A Language of Thorns Review: Fairytale Retellings Galore!

Overview:

 

Enter the Grishaverse…

 

Love speaks in flowers. Truth requires thorns.

Travel to a world of dark bargains struck by moonlight, of haunted towns and hungry woods, of talking beasts and gingerbread golems, where a young mermaid’s voice can summon deadly storms and where a river might do a lovestruck boy’s bidding but only for a terrible price.

 

Perfect for new readers and dedicated fans, the tales in The Language of Thorns will transport you to lands both familiar and strange―to a fully realized world of dangerous magic that millions have visited through the novels of the Grishaverse.

 

This collection of six stories includes three brand-new tales, each of them lavishly illustrated and culminating in stunning full-spread illustrations as rich in detail as the stories themselves.

Rating:

5/5 Stars

Review:

I’ve always been a fan of fairytales, the stories passed through centuries of storytellers, weaved with new experiences, new takes, new lessons, new points of view – there’s nothing not to love. These were the tales that kept children up at night, that enthralled them, drove them through the mundane days and the terrifying nights. These were tales that inspired dreams, created the masters we all so admire. And Leigh Bardugo, like so many others before her, took the tales we all know and love, and she weaved the tales the way she so desired.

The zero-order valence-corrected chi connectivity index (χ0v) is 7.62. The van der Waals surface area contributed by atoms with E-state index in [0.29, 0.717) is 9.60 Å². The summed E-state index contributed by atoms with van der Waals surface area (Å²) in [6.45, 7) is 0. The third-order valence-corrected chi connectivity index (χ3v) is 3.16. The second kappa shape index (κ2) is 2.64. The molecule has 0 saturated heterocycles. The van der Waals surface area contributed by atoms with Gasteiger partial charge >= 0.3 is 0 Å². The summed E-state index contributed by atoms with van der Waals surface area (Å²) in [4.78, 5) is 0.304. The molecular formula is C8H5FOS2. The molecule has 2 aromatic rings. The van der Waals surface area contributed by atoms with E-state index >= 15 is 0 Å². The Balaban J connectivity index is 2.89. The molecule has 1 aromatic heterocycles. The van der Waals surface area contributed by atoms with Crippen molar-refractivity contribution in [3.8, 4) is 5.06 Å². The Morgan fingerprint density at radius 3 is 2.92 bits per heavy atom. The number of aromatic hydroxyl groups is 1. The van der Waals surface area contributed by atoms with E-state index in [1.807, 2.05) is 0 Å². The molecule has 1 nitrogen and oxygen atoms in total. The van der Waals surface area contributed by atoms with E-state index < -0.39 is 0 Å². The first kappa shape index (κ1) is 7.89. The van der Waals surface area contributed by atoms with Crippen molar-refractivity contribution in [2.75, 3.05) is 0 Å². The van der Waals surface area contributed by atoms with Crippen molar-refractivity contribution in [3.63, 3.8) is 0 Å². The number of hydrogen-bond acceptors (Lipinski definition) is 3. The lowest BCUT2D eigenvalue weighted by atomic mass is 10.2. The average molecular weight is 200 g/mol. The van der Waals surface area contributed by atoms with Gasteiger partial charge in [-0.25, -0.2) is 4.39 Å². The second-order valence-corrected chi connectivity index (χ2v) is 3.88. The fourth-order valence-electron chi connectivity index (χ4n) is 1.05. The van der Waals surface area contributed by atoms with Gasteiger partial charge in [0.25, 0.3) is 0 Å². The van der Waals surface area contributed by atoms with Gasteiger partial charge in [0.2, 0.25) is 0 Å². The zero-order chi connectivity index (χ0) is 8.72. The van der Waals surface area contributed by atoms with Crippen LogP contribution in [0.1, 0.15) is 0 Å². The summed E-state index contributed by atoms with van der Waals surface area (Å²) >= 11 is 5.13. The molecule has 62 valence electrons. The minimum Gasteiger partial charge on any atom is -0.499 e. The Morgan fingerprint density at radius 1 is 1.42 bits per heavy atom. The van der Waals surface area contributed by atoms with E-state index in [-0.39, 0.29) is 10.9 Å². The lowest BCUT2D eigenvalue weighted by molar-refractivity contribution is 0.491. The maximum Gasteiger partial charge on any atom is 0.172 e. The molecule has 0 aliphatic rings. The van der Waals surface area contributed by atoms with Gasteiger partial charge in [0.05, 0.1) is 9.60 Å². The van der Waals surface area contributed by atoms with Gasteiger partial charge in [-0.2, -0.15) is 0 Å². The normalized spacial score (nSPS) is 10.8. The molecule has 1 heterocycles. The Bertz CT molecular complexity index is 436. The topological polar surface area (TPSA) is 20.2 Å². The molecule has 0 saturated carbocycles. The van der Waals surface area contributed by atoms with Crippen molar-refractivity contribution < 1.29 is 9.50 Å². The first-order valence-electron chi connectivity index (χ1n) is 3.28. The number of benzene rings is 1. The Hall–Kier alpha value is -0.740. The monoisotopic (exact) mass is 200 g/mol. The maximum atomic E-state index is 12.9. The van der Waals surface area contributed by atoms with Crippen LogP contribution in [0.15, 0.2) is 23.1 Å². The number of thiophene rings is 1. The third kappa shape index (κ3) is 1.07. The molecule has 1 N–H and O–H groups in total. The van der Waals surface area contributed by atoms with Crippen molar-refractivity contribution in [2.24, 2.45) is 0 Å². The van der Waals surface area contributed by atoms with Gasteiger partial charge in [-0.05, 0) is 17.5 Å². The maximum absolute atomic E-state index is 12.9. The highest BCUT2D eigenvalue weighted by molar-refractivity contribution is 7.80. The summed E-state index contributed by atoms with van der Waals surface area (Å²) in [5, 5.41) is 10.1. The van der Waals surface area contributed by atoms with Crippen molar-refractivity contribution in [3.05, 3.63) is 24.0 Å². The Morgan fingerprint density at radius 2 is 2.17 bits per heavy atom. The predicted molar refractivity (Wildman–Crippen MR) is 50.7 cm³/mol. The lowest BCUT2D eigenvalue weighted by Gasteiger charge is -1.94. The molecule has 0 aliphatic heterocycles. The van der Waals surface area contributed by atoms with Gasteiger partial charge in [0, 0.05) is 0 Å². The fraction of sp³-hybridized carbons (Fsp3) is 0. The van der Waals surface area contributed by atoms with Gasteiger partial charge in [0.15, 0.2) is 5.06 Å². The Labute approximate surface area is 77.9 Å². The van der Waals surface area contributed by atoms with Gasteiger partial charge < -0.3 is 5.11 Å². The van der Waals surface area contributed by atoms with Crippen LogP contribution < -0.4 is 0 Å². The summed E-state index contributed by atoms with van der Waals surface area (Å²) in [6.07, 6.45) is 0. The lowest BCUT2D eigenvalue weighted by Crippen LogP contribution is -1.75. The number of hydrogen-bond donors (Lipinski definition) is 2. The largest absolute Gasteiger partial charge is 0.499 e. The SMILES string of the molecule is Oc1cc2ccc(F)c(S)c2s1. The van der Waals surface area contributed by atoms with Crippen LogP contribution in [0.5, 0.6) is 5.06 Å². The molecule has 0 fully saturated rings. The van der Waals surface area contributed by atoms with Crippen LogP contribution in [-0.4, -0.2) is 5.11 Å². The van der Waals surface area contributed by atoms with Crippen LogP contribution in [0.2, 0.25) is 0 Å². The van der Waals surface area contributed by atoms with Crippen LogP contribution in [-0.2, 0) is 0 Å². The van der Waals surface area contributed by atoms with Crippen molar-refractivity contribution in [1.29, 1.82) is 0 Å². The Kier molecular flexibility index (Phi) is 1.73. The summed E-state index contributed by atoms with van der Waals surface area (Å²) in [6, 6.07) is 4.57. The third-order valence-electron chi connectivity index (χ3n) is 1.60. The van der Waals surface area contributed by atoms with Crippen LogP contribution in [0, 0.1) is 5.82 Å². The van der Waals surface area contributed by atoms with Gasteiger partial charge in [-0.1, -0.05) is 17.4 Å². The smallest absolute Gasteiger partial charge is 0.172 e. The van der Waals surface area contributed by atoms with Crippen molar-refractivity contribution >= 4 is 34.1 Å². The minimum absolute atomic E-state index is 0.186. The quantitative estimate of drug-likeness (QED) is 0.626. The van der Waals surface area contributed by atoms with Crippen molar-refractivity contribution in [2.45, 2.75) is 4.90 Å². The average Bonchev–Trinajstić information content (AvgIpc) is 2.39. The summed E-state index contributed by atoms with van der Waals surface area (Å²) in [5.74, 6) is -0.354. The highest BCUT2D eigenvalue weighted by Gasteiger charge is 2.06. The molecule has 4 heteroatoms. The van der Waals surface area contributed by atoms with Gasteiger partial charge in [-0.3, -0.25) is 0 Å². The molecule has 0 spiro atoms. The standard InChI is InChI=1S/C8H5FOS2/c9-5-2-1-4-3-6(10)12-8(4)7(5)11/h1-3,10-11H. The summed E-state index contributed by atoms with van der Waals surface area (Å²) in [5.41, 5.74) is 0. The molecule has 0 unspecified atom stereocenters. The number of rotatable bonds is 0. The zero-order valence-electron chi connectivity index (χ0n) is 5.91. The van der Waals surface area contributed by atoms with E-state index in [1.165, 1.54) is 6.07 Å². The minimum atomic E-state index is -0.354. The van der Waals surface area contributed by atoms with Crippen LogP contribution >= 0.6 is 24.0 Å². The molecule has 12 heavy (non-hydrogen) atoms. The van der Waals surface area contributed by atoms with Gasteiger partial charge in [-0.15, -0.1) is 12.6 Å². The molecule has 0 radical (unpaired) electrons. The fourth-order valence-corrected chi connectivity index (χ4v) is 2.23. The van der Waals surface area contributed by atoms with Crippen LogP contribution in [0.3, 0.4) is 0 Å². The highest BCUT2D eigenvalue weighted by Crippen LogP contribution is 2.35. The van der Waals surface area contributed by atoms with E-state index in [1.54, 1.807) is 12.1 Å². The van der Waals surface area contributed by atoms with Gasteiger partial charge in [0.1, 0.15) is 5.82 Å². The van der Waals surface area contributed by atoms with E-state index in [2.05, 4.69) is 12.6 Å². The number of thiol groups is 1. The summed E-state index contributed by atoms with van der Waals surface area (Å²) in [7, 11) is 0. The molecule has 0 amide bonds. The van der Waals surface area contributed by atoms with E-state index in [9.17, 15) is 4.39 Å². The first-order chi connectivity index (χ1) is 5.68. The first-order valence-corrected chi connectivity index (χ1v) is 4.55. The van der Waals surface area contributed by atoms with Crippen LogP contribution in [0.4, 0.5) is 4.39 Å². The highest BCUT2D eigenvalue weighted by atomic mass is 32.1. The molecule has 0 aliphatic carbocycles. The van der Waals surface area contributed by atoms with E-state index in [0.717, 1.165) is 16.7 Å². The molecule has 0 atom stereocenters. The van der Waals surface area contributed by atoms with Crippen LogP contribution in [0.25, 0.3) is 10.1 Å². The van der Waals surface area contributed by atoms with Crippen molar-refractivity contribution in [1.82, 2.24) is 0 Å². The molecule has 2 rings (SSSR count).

In the Author’s Note, she talks about how these are the stories her characters would have been told as children, the stories that would have molded Alina and Mal, Inej and Kaz, and the rest of her fearless band of misfits. They were also her chance to change the narrative of many of the tales she loved as a child, and rewrite them the way she thought best suited these stories. She definitely ticked every box there. The stories are rich and vivid, lyrical, but easy to understand. They have a dark edge to them, but not too dark, and the illustrations are breathtaking.

 

 

Some of my favorite stories in the book are Ayama and the Thorn WoodThe Witch of Duva, and When Water Sang Fire. I found myself easily sucked into the world of each story, enthralled by the imagery and intrigue twists. This was my very first Leigh Bardugo book, but it has me all the more excited to dive into the Grisha and Six of Crows books next.

 

This is a collection for all ages. It will inspire memories of childhood nights listening to parents enthusiastically recreate the world of fairytales and re-spark the love of childhood wonder and whimsy we all so desperately cling to.

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